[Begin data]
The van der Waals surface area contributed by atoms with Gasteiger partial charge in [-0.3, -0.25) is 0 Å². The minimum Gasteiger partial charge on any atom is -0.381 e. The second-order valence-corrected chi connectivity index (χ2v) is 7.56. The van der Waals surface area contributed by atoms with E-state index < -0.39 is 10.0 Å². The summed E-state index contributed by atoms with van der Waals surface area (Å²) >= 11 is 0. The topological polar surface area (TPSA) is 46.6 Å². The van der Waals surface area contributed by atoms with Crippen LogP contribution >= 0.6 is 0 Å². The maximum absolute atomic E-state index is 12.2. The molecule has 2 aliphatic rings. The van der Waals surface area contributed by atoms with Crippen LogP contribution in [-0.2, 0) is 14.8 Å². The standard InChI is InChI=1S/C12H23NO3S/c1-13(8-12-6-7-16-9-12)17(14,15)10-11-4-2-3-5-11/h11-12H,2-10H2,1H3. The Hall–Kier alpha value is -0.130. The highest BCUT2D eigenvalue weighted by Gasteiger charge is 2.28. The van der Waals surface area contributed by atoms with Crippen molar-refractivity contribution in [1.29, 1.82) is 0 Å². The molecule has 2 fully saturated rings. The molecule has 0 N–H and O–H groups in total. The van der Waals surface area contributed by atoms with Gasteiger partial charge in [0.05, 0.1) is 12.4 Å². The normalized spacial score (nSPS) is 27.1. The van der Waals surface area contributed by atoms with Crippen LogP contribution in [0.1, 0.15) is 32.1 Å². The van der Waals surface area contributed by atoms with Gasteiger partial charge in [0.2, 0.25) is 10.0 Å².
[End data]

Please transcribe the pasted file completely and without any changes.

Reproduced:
The van der Waals surface area contributed by atoms with Gasteiger partial charge in [-0.3, -0.25) is 0 Å². The minimum Gasteiger partial charge on any atom is -0.381 e. The second-order valence-corrected chi connectivity index (χ2v) is 7.56. The van der Waals surface area contributed by atoms with E-state index < -0.39 is 10.0 Å². The summed E-state index contributed by atoms with van der Waals surface area (Å²) >= 11 is 0. The topological polar surface area (TPSA) is 46.6 Å². The van der Waals surface area contributed by atoms with Crippen LogP contribution >= 0.6 is 0 Å². The maximum absolute atomic E-state index is 12.2. The molecule has 2 aliphatic rings. The van der Waals surface area contributed by atoms with Crippen LogP contribution in [-0.2, 0) is 14.8 Å². The standard InChI is InChI=1S/C12H23NO3S/c1-13(8-12-6-7-16-9-12)17(14,15)10-11-4-2-3-5-11/h11-12H,2-10H2,1H3. The Hall–Kier alpha value is -0.130. The highest BCUT2D eigenvalue weighted by Gasteiger charge is 2.28. The van der Waals surface area contributed by atoms with Crippen molar-refractivity contribution in [1.29, 1.82) is 0 Å². The molecule has 2 fully saturated rings. The molecule has 0 N–H and O–H groups in total. The van der Waals surface area contributed by atoms with Gasteiger partial charge in [0.05, 0.1) is 12.4 Å². The normalized spacial score (nSPS) is 27.1. The van der Waals surface area contributed by atoms with Crippen LogP contribution in [0.1, 0.15) is 32.1 Å². The van der Waals surface area contributed by atoms with Gasteiger partial charge in [0.2, 0.25) is 10.0 Å².